Supported by International Center for Dance and Performance
President Medvedev renamed Russian “militiamen” as “policemen”. But the attitude of the ordinary citizen to them, as well as the insulting nickname "ment" (cop) hasn’t changed. Time and again in the new Russian cinema and social theatre, we come across negative images of "cops" who humiliate and attack, instead of protecting,. Performance director Alexander Andriyashkin, previously engaged in the field of contemporary dance, has made a documentary performance not about how all cops are bad, but why they are bad and who they are.
A man in a Russian police uniform, whose very appearance brings to mind a set of traits and habits, stands in an empty square on the stage. In his hands is a large checked bag, used for transporting belongings. Andriyashkin gradually exposes his hero, both literally and figuratively. By removing the badly ironed, poor quality blue uniform, he makes us also part with our traditional ideas about "cops." Understanding is not necessarily “forgiving", it's finding out how these people live, why they become so brutalized at work and why we never, ever want to go to a police department for any reason whatsoever.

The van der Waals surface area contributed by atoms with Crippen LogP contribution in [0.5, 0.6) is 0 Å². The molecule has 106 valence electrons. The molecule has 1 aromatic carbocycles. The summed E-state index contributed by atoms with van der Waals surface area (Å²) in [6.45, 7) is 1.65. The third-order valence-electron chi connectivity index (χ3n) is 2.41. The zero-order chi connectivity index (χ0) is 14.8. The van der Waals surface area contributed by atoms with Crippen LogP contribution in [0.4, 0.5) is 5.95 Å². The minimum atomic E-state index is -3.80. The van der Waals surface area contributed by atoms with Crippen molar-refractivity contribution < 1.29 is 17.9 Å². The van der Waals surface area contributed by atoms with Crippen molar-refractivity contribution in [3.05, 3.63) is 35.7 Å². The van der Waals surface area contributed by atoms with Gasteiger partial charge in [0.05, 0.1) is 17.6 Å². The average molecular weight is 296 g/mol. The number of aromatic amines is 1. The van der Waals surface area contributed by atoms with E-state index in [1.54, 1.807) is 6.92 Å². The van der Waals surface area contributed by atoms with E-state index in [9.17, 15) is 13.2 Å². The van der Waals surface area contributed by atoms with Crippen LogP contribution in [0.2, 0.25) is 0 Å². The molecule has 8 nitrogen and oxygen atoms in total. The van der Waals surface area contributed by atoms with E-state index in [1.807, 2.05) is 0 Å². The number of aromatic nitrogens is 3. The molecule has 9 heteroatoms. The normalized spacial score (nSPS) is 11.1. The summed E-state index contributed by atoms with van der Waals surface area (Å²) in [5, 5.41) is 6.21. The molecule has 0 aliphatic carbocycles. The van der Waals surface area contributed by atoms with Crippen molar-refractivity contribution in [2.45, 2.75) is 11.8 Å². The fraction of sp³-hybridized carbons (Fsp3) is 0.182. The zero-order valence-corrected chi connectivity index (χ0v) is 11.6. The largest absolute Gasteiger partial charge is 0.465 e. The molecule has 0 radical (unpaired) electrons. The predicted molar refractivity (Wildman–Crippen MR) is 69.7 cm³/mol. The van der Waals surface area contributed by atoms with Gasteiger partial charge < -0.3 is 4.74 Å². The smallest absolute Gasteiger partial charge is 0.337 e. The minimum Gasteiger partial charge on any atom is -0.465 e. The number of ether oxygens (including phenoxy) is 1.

THE LAST, a performance which has taken its organic sense of free movement from the dance background of its creator, does not reconcile us to the presence of "cops" in everyday life, but instead makes us leave behind our sarcasm and aggression towards them. And together with Andriyashkin, we feel confused and with no idea of how to treat our local police.
16:00 on April, 7 2013 at ZIL Culture Centre (4/1 Ulitsa Vostochnaya, Avtozavodskaya metro station)